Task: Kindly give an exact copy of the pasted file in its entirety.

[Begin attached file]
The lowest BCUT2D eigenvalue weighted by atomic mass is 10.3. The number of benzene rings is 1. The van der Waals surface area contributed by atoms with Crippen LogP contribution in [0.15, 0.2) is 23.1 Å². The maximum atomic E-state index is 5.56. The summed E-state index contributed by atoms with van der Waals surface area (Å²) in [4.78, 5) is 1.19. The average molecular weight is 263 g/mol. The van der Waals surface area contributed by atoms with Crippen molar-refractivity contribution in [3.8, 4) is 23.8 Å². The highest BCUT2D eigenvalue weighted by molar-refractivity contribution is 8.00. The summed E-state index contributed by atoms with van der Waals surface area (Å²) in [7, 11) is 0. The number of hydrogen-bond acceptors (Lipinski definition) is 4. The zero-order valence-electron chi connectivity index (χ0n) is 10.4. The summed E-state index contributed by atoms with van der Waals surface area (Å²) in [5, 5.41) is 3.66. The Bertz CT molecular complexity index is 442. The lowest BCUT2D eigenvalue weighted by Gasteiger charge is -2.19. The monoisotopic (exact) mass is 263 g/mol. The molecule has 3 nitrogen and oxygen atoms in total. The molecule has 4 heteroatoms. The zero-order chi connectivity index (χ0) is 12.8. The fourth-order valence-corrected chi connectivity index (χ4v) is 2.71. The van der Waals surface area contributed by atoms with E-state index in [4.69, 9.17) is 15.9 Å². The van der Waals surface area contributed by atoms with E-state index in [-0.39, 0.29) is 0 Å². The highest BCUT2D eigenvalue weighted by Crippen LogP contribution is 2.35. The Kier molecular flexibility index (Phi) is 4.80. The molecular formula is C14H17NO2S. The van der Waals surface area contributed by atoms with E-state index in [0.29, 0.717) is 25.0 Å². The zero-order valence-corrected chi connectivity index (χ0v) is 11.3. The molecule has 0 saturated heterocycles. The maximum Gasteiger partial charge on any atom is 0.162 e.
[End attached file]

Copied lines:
The lowest BCUT2D eigenvalue weighted by atomic mass is 10.3. The number of benzene rings is 1. The van der Waals surface area contributed by atoms with Crippen LogP contribution in [0.15, 0.2) is 23.1 Å². The maximum atomic E-state index is 5.56. The summed E-state index contributed by atoms with van der Waals surface area (Å²) in [4.78, 5) is 1.19. The average molecular weight is 263 g/mol. The van der Waals surface area contributed by atoms with Crippen molar-refractivity contribution in [3.8, 4) is 23.8 Å². The highest BCUT2D eigenvalue weighted by molar-refractivity contribution is 8.00. The summed E-state index contributed by atoms with van der Waals surface area (Å²) in [7, 11) is 0. The number of hydrogen-bond acceptors (Lipinski definition) is 4. The zero-order valence-electron chi connectivity index (χ0n) is 10.4. The summed E-state index contributed by atoms with van der Waals surface area (Å²) in [5, 5.41) is 3.66. The Bertz CT molecular complexity index is 442. The lowest BCUT2D eigenvalue weighted by Gasteiger charge is -2.19. The monoisotopic (exact) mass is 263 g/mol. The molecule has 3 nitrogen and oxygen atoms in total. The molecule has 4 heteroatoms. The zero-order chi connectivity index (χ0) is 12.8. The fourth-order valence-corrected chi connectivity index (χ4v) is 2.71. The van der Waals surface area contributed by atoms with E-state index in [4.69, 9.17) is 15.9 Å². The van der Waals surface area contributed by atoms with E-state index in [-0.39, 0.29) is 0 Å². The highest BCUT2D eigenvalue weighted by Crippen LogP contribution is 2.35. The Kier molecular flexibility index (Phi) is 4.80. The molecular formula is C14H17NO2S. The van der Waals surface area contributed by atoms with E-state index in [0.29, 0.717) is 25.0 Å². The zero-order valence-corrected chi connectivity index (χ0v) is 11.3. The molecule has 0 saturated heterocycles. The maximum Gasteiger partial charge on any atom is 0.162 e.